Thanks for the links!

Sorry about using the wrong terminology, we've only had the turkeys this year and only for food so I will admit I didn't put a whole lot of effort into knowing everything about them. Just figured we would get them and try them out and for the most part they were great minus them jumping the fence to be eaten by the dogs.

The pictures below show the type of fencing and ground cover that's in their area with the remaining males. They also have a few immature trees in their run. But obviously the fence is a perfect ledge for them to roost on.

I was looking at the medium whites as an option and maybe Holland White, which I also believe the Holland White is technically a medium white. I looked at the Midget Whites but I think they would be too small and jump the fence. I mean we might even just settle for the Broad Breasted Bronze if there's nothing better. Those were available as poults at the same place I bought the Heritage ones. I am really interested in trying to hatch turkey eggs but I wonder if its financially worth it since I have heard they are harder to hatch. I have a fantastic Broody Chicken that I am sure would love try to hatch some out.

And they are eating a 21% game bird feed. I do know typically they should be fed around 30% but the 21% was more readily available and we weren't looking for 40-50lb birds.

As for the ugly part, you can see in the picture they're quite disheveled, and I am sure it is due to their feed. However, the Narragansett is on the same feed and looks good.

Did your Red Bronze grow more at the rate of the BBW or BR? Did he forage more?

20181103_165210.jpg

20181103_165204.jpg
 

R2elk

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Premium Feather Member
8 Years
Feb 24, 2013
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Natrona County, Wyoming
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Thanks for the links!

Sorry about using the wrong terminology, we've only had the turkeys this year and only for food so I will admit I didn't put a whole lot of effort into knowing everything about them. Just figured we would get them and try them out and for the most part they were great minus them jumping the fence to be eaten by the dogs.

The pictures below show the type of fencing and ground cover that's in their area with the remaining males. They also have a few immature trees in their run. But obviously the fence is a perfect ledge for them to roost on.

I was looking at the medium whites as an option and maybe Holland White, which I also believe the Holland White is technically a medium white. I looked at the Midget Whites but I think they would be too small and jump the fence. I mean we might even just settle for the Broad Breasted Bronze if there's nothing better. Those were available as poults at the same place I bought the Heritage ones. I am really interested in trying to hatch turkey eggs but I wonder if its financially worth it since I have heard they are harder to hatch. I have a fantastic Broody Chicken that I am sure would love try to hatch some out.

And they are eating a 21% game bird feed. I do know typically they should be fed around 30% but the 21% was more readily available and we weren't looking for 40-50lb birds.

As for the ugly part, you can see in the picture they're quite disheveled, and I am sure it is due to their feed. However, the Narragansett is on the same feed and looks good.

Did your Red Bronze grow more at the rate of the BBW or BR? Did he forage more?

View attachment 1587416
View attachment 1587417
That is definitely not the type of fence that will keep any kind of turkeys in. They love that top rail as a perch and will almost always get down on the wrong side of the fence once they get up there.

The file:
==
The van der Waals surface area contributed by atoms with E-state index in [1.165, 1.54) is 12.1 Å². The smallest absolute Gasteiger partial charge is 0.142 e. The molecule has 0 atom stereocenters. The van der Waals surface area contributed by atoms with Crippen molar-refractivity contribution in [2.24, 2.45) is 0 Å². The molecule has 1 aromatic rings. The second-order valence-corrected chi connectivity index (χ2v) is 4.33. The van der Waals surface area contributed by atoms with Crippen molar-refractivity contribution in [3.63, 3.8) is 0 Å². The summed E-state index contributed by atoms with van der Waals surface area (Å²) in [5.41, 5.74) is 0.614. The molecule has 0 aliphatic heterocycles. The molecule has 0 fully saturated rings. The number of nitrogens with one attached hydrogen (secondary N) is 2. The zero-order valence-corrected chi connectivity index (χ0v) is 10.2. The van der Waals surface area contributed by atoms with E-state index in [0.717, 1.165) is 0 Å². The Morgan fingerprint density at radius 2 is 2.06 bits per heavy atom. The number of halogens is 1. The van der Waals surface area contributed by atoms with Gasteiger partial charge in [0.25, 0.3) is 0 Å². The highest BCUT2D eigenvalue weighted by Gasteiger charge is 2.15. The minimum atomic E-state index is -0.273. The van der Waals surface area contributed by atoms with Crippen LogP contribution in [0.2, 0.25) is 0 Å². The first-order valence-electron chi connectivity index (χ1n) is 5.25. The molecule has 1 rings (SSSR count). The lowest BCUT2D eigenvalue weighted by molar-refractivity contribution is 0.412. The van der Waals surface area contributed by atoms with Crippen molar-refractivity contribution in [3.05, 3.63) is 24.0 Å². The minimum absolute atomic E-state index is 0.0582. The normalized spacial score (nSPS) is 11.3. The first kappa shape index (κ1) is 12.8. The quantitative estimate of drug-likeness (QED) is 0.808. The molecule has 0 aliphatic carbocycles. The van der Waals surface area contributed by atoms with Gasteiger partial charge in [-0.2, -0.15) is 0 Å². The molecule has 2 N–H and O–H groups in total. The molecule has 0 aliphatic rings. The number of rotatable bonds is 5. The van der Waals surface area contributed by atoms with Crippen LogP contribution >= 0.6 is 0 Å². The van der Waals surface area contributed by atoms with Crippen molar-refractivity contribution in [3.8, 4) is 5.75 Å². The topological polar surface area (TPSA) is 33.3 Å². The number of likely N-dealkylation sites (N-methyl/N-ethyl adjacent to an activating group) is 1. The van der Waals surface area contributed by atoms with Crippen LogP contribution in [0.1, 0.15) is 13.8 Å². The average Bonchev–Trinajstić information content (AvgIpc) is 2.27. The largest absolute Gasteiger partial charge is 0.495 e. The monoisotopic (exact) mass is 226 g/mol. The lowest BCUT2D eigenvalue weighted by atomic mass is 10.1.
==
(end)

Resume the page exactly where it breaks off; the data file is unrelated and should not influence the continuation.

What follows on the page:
The 21% protein feed is fine for adult turkeys but is not what you want to feed to day old poults. The BB turkeys in particular need to be started on a proper turkey or gamebird starter which is usually 28% to 30% protein. The amount of protein is important but is not as important as the higher levels of lysine, methionine and niacin which are also in a proper turkey or gamebird starter. These are the nutrients that are critical to keeping healthy legs and proper development of internal organs. Turkey starter is recommended for the first 6 to 8 weeks. The next step is turkey or gamebird grower which is usually 24% protein and contains slightly lower levels of lysine, methionine and niacin. Turkey grower is recommended for 6 weeks after which you can put them on any quality all flock, finisher or other quality adult feed.

Part of the reason those BBWs look the way they do is that they have been selectively been bred over the years for poor quality feather growth so they can be sexed as day old poults. The other part of it is that they try to destroy each others tail feathers as part of dominance struggles.

Shipped turkey eggs don't do well. Local eggs hatch just fine. I have had up to 100% hatch in my incubator, under a turkey hen or under a broody chicken. You do have to make sure the adults are getting proper nutrition to get good hatch rates.
 

aliciaplus3

Free Ranging
Oct 24, 2016
2,908
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Colorado
I am currently working on a BBW cross.... I have one hen that appears to be a Narraganset crossed with a BBW and she is bigger than my other heritage girls. I plan to hatch eggs from her this spring and see where this cross takes me.
2018-08-10 20.09.26.jpg
ok so this is a pic from early this fall that shows Spudley front and Center! She is currently bigger than Squeeker the tom both born march 2018
 

mandelyn

Crowing
11 Years
Aug 30, 2009
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Mt Repose, OH
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I had a guy come and buy me out on Bourbon toms so that he could cross them over his BBW hens, he said he does get a better meat bird from it as a result without needing to do the tom's work for him. He did mention reducing the protein on the BBW hens he intended to keep as breeders to prevent them from getting too large.

I'm sticking with the Heritage, I have a flock of Bourbons and 2 groups of Narragansetts. We see a dress weight of 9/10 lbs between 5/6 months of age. More if they go longer.

Ours have covered grassy runs and we use pasture tractors to grow out the boys in. Girls get sold in order to pay for the feed for the boys we keep for dinner.

We start them on 28% turkey starter, lowering to 26%, 24% and then to 20% once their structure is done growing.